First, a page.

When Dai Sensei Yagi Meitoku was first introduced to Chojun Miyagi by his grandfather, he was identified as a descendant of Jana Oyakata and of the original Chinese immigrants of Okinawa. Jana Oyakata was celebrated as a pro-Ryukyu minister of 1600′s who made the ultimate sacrifice of his life for the kingdom he served.
Jana Oyakata Teidō 謝名親方鄭迥 , was the head of Kume village in Naha and was also one of the top 3 ministers known as the Sanshikan 三司官, who served the king of the Ryukyu Kingdom. Oyakata was the title given to these ministers. Jana Oyakata was a scholar educated in China and served the King Sho Nei during the invasion of the the Shimatsu clan in 1609. The historical significance of this event is that it would end Okinawa’s sovereignty as an independent nation and begin its 250-year occupation under military rule.
The Satsuma invaders had had long claimed Okinawa as a part of its own domain. This claim was disputed by Okinawa, then known as the Ryukyu Kingdom. Inhabitants of the Ryukyu Kingdom had always distinguished themselves as an independent nation and had the support of China to who also considered the Ryukyu as independent. The close relationship between China and Ryukyu built a strong trade and cultural exchange between the two countries.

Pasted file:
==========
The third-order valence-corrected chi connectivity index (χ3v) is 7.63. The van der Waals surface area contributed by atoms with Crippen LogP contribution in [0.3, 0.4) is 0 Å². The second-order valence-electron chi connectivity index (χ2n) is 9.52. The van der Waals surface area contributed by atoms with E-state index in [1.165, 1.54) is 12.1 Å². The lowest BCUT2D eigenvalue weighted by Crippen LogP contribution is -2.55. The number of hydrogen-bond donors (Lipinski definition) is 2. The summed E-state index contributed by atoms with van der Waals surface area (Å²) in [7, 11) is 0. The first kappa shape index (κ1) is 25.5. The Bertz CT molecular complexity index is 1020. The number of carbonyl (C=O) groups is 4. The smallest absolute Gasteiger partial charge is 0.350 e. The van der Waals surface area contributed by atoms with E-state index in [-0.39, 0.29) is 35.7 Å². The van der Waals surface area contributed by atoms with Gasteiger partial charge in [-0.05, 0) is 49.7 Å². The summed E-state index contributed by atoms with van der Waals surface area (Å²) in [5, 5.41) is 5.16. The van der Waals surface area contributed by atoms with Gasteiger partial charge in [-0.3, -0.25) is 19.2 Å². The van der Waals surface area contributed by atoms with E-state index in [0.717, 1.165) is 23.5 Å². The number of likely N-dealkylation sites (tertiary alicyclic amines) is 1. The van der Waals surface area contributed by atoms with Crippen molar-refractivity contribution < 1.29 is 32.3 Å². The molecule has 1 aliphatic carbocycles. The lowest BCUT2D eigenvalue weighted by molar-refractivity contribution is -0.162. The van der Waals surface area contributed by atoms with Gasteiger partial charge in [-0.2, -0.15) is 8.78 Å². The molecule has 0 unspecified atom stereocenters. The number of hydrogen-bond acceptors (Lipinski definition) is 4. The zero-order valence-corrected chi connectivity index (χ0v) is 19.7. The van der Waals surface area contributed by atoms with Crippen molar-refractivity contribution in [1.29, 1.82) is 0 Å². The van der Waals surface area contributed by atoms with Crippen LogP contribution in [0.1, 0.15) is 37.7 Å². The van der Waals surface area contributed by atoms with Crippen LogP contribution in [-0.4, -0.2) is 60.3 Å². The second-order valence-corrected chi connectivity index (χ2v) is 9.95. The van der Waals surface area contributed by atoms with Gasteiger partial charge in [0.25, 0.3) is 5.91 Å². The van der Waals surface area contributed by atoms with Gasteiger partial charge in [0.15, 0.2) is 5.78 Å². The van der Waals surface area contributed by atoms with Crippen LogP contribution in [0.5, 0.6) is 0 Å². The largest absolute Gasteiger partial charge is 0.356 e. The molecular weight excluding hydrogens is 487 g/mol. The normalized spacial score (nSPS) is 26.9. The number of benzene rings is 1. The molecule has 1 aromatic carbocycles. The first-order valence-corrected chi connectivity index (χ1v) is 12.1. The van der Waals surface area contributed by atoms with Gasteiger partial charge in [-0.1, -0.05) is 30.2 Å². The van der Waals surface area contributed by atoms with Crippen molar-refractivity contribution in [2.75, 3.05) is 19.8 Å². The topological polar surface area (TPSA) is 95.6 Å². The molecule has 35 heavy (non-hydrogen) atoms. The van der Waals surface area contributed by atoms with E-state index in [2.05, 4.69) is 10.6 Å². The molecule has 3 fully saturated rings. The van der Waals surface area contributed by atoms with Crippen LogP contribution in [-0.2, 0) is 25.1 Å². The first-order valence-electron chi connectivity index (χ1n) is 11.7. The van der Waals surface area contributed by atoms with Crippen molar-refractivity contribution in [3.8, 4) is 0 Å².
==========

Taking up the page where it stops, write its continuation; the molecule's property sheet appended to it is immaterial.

By 1609 in Japan, the Tokugawa unification had already begun. The Shimazu Samurai of Satsuma were given the authority to invade Ryukyu. Jana Oyakata was at his post in Kume fending off the invasion from Satsuma but upon hearing that the capital of Shuri had overtaken left his position to defend the king’s city. King Sho Nei and his entourage which included his Sanshinkan and servants were captured and imprisoned. King Sho Nei and his Sanshikan were compelled to sign over Okinawa’s independence to their captors and altering the lineage and history of the Ryukyus. The king and 2 of the Sanshikan signed the document thus granting them their freedom. Jana, however, refused in patriotic defiance. To make an example of such defiance, the Shimatsu clan sentenced Jana Oyakata to his death. Some say that he was brutally boiled in oil while other reports indicate a beheading. Without the third signature of Jana Oyakata, Okinawa history has remained true and his sacrifice has contributed to keeping Okinawa cultural significant to this day.
The monument to Jana Oyakata overlooks the bay in Kume where he stood against the Satsuma clan.